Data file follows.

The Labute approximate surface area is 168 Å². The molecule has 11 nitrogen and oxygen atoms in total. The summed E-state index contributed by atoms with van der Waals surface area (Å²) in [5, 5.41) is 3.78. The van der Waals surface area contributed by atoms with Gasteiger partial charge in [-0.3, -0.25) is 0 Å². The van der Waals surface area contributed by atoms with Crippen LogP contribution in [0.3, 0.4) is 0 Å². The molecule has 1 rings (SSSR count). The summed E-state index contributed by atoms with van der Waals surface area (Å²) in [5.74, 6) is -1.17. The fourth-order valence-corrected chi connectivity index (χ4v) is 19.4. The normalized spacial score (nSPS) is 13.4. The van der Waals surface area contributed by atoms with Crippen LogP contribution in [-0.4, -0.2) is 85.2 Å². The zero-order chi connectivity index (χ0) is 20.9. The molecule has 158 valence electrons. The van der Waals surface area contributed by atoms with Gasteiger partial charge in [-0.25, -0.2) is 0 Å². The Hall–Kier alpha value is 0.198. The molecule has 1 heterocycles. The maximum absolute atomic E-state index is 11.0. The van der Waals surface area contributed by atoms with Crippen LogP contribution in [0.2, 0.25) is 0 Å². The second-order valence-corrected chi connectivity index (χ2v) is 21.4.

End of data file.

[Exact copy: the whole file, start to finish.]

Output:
The Labute approximate surface area is 168 Å². The molecule has 11 nitrogen and oxygen atoms in total. The summed E-state index contributed by atoms with van der Waals surface area (Å²) in [5, 5.41) is 3.78. The van der Waals surface area contributed by atoms with Gasteiger partial charge in [-0.3, -0.25) is 0 Å². The van der Waals surface area contributed by atoms with Crippen LogP contribution in [0.3, 0.4) is 0 Å². The molecule has 1 rings (SSSR count). The summed E-state index contributed by atoms with van der Waals surface area (Å²) in [5.74, 6) is -1.17. The fourth-order valence-corrected chi connectivity index (χ4v) is 19.4. The normalized spacial score (nSPS) is 13.4. The van der Waals surface area contributed by atoms with Crippen LogP contribution in [-0.4, -0.2) is 85.2 Å². The zero-order chi connectivity index (χ0) is 20.9. The molecule has 158 valence electrons. The van der Waals surface area contributed by atoms with Gasteiger partial charge in [-0.25, -0.2) is 0 Å². The Hall–Kier alpha value is 0.198. The molecule has 1 heterocycles. The maximum absolute atomic E-state index is 11.0. The van der Waals surface area contributed by atoms with Crippen LogP contribution in [0.2, 0.25) is 0 Å². The second-order valence-corrected chi connectivity index (χ2v) is 21.4.